Fort Bliss' Pershing House guests included Pancho Villa and Buffalo Bill
By TRISH LONG | El Paso Times | Published: April 28, 2021
FORT BLISS, Texas (Tribune News Service) – The Pershing House on Fort Bliss was built in 1910. General of the Armies John J. “Black Jack” Pershing lived in the home at 228 Sheridan Road from 1914 to 1916 as then post commander.
In October 1911, the Pershing House was the scene of a historic event: The first 48-star flag was raised in front of the quarters to celebrate the pending statehood of neighboring New Mexico and Arizona.
During Pershing’s 1916 Punitive Exhibition against Francisco “Pancho” Villa, the house buzzed with activity as a command post. Villa had visited the house as a guest in 1914.
Host to military and civilian society
An April 20, 1985, El Paso Times article reports, “The house is of masonry construction, probably structural clay tile, with shingle-covered hip roof having a single dormer at center front.
“Names of the original architects and builders are unknown because Army records of the house have been lost. However, the cost is known to have been $16,378, a rather high price in 1910.
“Kerosene lamps were used until November 1911, when electricity was installed. Gas first was used in the house in July, 1928.
"Through the years, Pershing House has been host to military and civilian society. Arranged in a modified T-shape, the front and main portion of the house is a rectangle of two large rooms — living and dining — bisected by a wide stair hall.
Standing room for 300 guests
“There is more than adequate standing room for 300 guests at receptions, and 24 can be seated at a formal dinner in the dining room.
“At the rear of Pershing House is attached a wing housing kitchen, breakfast room, servants’ quarters and a washroom.
“Upstairs are five bedrooms and three baths. In the days before air conditioning, upstairs screened porches were used for sleeping.
“On the partially-screened downstairs porch is a sofa swing on chains, a probable copy of one originally made to order for Pershing from a field cot.”
Following is an article by historian Leon Metz which ran in the Times in October 2008:
History abounds at stately, expansive Pershing House
One of El Paso's greatest architectural and historic treasures really isn't in El Paso per se. It is at Fort Bliss, and we call it the Pershing House.
But in this instance, I am not specifically writing about Gen. John J. Pershing, as he was not the original occupant. Nor was the building initially named for him.
Bear in mind that the military always had numbers for practically everything, and on the drawing table this structure was primarily known as "Army Plan Number 243, Field Officers Quarters."
As originally developed, the structure had two stories and a full basement, architecturally falling into the category of Georgian Revival and Plantation elegance.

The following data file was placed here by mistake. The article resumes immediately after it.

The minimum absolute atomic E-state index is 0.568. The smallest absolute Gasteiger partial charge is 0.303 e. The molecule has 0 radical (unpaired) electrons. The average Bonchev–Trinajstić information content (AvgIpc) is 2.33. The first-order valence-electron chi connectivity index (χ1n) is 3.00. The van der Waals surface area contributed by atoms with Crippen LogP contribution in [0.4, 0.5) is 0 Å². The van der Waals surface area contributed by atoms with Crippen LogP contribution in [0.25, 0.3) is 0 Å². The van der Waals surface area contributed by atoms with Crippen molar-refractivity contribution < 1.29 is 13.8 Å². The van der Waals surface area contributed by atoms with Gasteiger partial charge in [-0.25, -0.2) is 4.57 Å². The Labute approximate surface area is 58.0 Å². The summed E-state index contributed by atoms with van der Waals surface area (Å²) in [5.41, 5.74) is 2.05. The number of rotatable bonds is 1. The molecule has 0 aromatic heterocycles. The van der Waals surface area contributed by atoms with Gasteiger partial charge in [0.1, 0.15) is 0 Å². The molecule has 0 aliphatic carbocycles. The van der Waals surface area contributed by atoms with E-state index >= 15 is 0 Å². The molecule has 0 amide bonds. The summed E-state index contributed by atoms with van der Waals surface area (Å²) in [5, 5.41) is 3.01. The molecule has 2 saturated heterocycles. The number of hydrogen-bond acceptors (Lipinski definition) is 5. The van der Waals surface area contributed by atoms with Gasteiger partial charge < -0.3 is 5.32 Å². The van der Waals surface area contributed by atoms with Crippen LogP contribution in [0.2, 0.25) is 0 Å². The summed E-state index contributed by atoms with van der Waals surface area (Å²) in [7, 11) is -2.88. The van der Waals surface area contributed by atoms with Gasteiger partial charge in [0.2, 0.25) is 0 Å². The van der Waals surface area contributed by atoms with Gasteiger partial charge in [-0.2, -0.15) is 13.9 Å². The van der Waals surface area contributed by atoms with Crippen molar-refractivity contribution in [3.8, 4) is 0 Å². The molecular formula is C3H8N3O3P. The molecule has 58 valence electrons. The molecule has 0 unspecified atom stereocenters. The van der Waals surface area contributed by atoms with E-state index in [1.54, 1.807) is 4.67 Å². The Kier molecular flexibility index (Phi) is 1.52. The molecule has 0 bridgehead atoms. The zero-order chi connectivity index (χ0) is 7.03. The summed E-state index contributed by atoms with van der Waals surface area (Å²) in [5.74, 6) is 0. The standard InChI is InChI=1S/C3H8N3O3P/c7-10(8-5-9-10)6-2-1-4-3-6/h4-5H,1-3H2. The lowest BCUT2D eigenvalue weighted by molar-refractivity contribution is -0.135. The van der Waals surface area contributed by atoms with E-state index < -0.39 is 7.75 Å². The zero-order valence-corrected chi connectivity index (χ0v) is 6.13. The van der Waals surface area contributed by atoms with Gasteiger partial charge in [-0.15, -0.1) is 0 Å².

Built at a cost of $16,000
The original building, at a cost of $16,000, had large corner fireplaces in the formal front rooms, those having since been removed along with the chimneys.
Family quarters were upstairs, the area consisting of four large bedrooms and three smaller ones. The staff occupied the two bedrooms downstairs, altogether making this residence a nine-bedroom mansion.
There was a laundry room, a boiler room for heating, and a storage area in the basement. Electric lights were installed in 1911, illumination prior to that being by kerosene lamps. There were two bathrooms upstairs, and one bathroom in the downstairs staff quarters.
Although a multitude of well-off individuals have lived there, the most famous guest, and the one whose name still identifies the house, was Gen. John J. Pershing. But a date for when it officially became "The Pershing House" remains obscure.
Guests at the Pershing House, among many others, have been former Mexican President/Gen. Victoriano Huerta, Buffalo Bill Cody, Mexican Gen. Alvaro Obregon and Pancho Villa.
Of the latter two, Pershing noted that "Obregon impressed me very favorably as a man of considerable culture and ability."
But Villa made quite a different impression. "He wore civilian clothes, evidently having dressed for the occasion ... and he looked the part of the cutthroat that he was."
But Gen. Pershing also had his tragedies. He had traveled to Fort Bliss from the Presidio in San Francisco, leaving his wife, Frances, and their children temporarily behind. Helen was 9, Warren was age 6 and Margaret, age 3.
But on Aug. 27, 1915, while at Fort Bliss, Pershing learned that a fire had occurred in their quarters at Presidio, Texas, and his wife Francis and their three daughters had died of smoke inhalation. His young son was rescued. He had been sleeping in another part of the house.
According to locally accepted thought, his demeanor changed at that point, Gen. Pershing becoming distant from everyone, including his comrades-in-arms.
Lt. George S. Patton, an official aide to Pershing, in early 1916 introduced his sister, Anita, to Pershing, she and Pershing being immediately attracted to one another, although he was 55 and a widower and she 29 and unmarried. Still, although the relationship developed, they never became man and wife.
Following the death of Col. Frederick Funston, Pershing left Fort Bliss in February 1917, soon commanding the Allied Expeditionary Forces in World War I.
From there he became chief of staff from July 1, 1921 to Sept. 1924. He then retired, dying on July 15, 1948. Gen. Pershing was buried in Arlington National Cemetery.
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